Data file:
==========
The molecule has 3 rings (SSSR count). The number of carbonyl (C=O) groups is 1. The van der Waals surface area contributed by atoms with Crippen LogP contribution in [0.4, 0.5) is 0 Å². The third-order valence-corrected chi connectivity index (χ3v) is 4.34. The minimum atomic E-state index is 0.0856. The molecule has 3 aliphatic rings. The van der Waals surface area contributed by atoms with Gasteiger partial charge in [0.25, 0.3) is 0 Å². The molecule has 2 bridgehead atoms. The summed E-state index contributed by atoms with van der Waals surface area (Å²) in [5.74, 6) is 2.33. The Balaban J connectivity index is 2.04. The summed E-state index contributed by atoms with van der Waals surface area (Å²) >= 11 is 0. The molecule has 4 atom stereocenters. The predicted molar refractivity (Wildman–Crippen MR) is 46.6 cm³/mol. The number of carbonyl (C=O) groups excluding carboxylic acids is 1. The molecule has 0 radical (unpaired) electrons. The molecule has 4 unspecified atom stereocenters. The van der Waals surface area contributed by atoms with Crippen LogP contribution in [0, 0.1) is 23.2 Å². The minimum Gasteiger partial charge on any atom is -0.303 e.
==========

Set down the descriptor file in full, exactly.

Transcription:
The molecule has 3 rings (SSSR count). The number of carbonyl (C=O) groups is 1. The van der Waals surface area contributed by atoms with Crippen LogP contribution in [0.4, 0.5) is 0 Å². The third-order valence-corrected chi connectivity index (χ3v) is 4.34. The minimum atomic E-state index is 0.0856. The molecule has 3 aliphatic rings. The van der Waals surface area contributed by atoms with Gasteiger partial charge in [0.25, 0.3) is 0 Å². The molecule has 2 bridgehead atoms. The summed E-state index contributed by atoms with van der Waals surface area (Å²) in [5.74, 6) is 2.33. The Balaban J connectivity index is 2.04. The summed E-state index contributed by atoms with van der Waals surface area (Å²) >= 11 is 0. The molecule has 4 atom stereocenters. The predicted molar refractivity (Wildman–Crippen MR) is 46.6 cm³/mol. The number of carbonyl (C=O) groups excluding carboxylic acids is 1. The molecule has 0 radical (unpaired) electrons. The molecule has 4 unspecified atom stereocenters. The van der Waals surface area contributed by atoms with Crippen LogP contribution in [0, 0.1) is 23.2 Å². The minimum Gasteiger partial charge on any atom is -0.303 e.